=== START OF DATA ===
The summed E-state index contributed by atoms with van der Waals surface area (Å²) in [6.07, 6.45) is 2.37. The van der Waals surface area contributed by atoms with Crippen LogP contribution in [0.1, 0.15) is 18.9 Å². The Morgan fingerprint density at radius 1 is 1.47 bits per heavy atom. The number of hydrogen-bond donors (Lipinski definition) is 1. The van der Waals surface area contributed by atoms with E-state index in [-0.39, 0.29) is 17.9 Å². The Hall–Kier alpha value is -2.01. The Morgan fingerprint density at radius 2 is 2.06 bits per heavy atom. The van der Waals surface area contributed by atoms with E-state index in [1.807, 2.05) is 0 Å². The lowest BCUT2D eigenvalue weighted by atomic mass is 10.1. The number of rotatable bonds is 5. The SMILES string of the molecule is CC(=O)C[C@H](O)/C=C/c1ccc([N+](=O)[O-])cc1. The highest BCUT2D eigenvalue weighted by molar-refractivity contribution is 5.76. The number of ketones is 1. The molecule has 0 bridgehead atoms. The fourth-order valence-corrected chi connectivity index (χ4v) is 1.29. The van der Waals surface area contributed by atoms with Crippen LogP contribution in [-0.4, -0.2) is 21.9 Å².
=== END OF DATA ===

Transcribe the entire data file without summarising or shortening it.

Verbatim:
The summed E-state index contributed by atoms with van der Waals surface area (Å²) in [6.07, 6.45) is 2.37. The van der Waals surface area contributed by atoms with Crippen LogP contribution in [0.1, 0.15) is 18.9 Å². The Morgan fingerprint density at radius 1 is 1.47 bits per heavy atom. The number of hydrogen-bond donors (Lipinski definition) is 1. The van der Waals surface area contributed by atoms with E-state index in [-0.39, 0.29) is 17.9 Å². The Hall–Kier alpha value is -2.01. The Morgan fingerprint density at radius 2 is 2.06 bits per heavy atom. The van der Waals surface area contributed by atoms with E-state index in [1.807, 2.05) is 0 Å². The lowest BCUT2D eigenvalue weighted by atomic mass is 10.1. The number of rotatable bonds is 5. The SMILES string of the molecule is CC(=O)C[C@H](O)/C=C/c1ccc([N+](=O)[O-])cc1. The highest BCUT2D eigenvalue weighted by molar-refractivity contribution is 5.76. The number of ketones is 1. The molecule has 0 bridgehead atoms. The fourth-order valence-corrected chi connectivity index (χ4v) is 1.29. The van der Waals surface area contributed by atoms with Crippen LogP contribution in [-0.4, -0.2) is 21.9 Å².